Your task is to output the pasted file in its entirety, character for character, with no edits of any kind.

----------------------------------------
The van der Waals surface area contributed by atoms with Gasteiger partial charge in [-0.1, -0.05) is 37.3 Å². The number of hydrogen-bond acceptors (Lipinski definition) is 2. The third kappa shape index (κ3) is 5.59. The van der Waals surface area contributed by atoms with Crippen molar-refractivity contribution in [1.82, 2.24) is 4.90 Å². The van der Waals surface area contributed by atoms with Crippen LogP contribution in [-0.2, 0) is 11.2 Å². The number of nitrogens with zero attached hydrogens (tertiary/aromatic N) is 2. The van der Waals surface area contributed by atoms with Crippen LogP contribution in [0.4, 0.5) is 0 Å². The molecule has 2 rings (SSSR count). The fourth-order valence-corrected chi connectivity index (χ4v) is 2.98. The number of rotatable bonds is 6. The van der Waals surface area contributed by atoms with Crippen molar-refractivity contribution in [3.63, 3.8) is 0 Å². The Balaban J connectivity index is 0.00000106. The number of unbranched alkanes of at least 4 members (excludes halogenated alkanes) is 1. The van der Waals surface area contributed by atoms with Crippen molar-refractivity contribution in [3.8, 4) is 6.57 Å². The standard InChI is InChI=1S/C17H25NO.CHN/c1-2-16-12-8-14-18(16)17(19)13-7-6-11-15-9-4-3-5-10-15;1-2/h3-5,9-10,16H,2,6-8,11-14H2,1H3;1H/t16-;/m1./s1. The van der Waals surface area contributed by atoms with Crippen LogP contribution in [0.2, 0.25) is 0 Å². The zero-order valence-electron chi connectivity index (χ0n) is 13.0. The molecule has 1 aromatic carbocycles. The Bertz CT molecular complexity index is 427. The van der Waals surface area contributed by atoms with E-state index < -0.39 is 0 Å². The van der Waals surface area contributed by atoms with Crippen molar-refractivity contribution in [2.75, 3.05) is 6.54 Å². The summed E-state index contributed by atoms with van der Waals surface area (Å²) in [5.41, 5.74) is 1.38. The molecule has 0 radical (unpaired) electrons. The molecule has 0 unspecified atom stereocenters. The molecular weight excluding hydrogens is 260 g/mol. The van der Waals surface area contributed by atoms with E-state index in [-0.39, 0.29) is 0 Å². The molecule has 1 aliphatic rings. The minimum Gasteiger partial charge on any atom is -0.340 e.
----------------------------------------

The van der Waals surface area contributed by atoms with Gasteiger partial charge in [-0.1, -0.05) is 37.3 Å². The number of hydrogen-bond acceptors (Lipinski definition) is 2. The third kappa shape index (κ3) is 5.59. The van der Waals surface area contributed by atoms with Crippen molar-refractivity contribution in [1.82, 2.24) is 4.90 Å². The van der Waals surface area contributed by atoms with Crippen LogP contribution in [-0.2, 0) is 11.2 Å². The number of nitrogens with zero attached hydrogens (tertiary/aromatic N) is 2. The van der Waals surface area contributed by atoms with Crippen LogP contribution in [0.4, 0.5) is 0 Å². The molecule has 2 rings (SSSR count). The fourth-order valence-corrected chi connectivity index (χ4v) is 2.98. The number of rotatable bonds is 6. The van der Waals surface area contributed by atoms with Crippen molar-refractivity contribution in [3.63, 3.8) is 0 Å². The Balaban J connectivity index is 0.00000106. The number of unbranched alkanes of at least 4 members (excludes halogenated alkanes) is 1. The van der Waals surface area contributed by atoms with Crippen molar-refractivity contribution in [3.8, 4) is 6.57 Å². The standard InChI is InChI=1S/C17H25NO.CHN/c1-2-16-12-8-14-18(16)17(19)13-7-6-11-15-9-4-3-5-10-15;1-2/h3-5,9-10,16H,2,6-8,11-14H2,1H3;1H/t16-;/m1./s1. The van der Waals surface area contributed by atoms with Crippen LogP contribution in [0.2, 0.25) is 0 Å². The zero-order valence-electron chi connectivity index (χ0n) is 13.0. The molecule has 1 aromatic carbocycles. The Bertz CT molecular complexity index is 427. The van der Waals surface area contributed by atoms with E-state index < -0.39 is 0 Å². The van der Waals surface area contributed by atoms with Crippen molar-refractivity contribution in [2.75, 3.05) is 6.54 Å². The summed E-state index contributed by atoms with van der Waals surface area (Å²) in [5.41, 5.74) is 1.38. The molecule has 0 radical (unpaired) electrons. The molecule has 0 unspecified atom stereocenters. The molecular weight excluding hydrogens is 260 g/mol. The van der Waals surface area contributed by atoms with E-state index in [-0.39, 0.29) is 0 Å². The molecule has 1 aliphatic rings. The minimum Gasteiger partial charge on any atom is -0.340 e.